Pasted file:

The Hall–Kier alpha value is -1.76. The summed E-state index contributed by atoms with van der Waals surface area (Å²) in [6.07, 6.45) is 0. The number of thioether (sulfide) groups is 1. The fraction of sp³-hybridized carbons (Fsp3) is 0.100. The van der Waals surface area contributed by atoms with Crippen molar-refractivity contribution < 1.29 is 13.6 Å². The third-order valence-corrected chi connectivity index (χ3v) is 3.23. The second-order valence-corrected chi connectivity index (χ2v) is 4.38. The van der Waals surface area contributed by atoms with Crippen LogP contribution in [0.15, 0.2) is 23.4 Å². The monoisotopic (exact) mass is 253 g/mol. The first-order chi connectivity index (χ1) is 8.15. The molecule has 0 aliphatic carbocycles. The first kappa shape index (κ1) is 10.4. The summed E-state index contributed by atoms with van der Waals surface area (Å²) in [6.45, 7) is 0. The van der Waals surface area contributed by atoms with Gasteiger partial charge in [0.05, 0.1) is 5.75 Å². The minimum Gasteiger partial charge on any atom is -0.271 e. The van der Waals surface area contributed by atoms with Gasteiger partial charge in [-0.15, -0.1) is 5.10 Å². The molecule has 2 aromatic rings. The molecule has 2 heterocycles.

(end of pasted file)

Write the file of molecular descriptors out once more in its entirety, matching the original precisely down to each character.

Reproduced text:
The Hall–Kier alpha value is -1.76. The summed E-state index contributed by atoms with van der Waals surface area (Å²) in [6.07, 6.45) is 0. The number of thioether (sulfide) groups is 1. The fraction of sp³-hybridized carbons (Fsp3) is 0.100. The van der Waals surface area contributed by atoms with Crippen molar-refractivity contribution < 1.29 is 13.6 Å². The third-order valence-corrected chi connectivity index (χ3v) is 3.23. The second-order valence-corrected chi connectivity index (χ2v) is 4.38. The van der Waals surface area contributed by atoms with Crippen LogP contribution in [0.15, 0.2) is 23.4 Å². The monoisotopic (exact) mass is 253 g/mol. The first-order chi connectivity index (χ1) is 8.15. The molecule has 0 aliphatic carbocycles. The first kappa shape index (κ1) is 10.4. The summed E-state index contributed by atoms with van der Waals surface area (Å²) in [6.45, 7) is 0. The van der Waals surface area contributed by atoms with Gasteiger partial charge in [0.05, 0.1) is 5.75 Å². The minimum Gasteiger partial charge on any atom is -0.271 e. The van der Waals surface area contributed by atoms with Gasteiger partial charge in [-0.15, -0.1) is 5.10 Å². The molecule has 2 aromatic rings. The molecule has 2 heterocycles.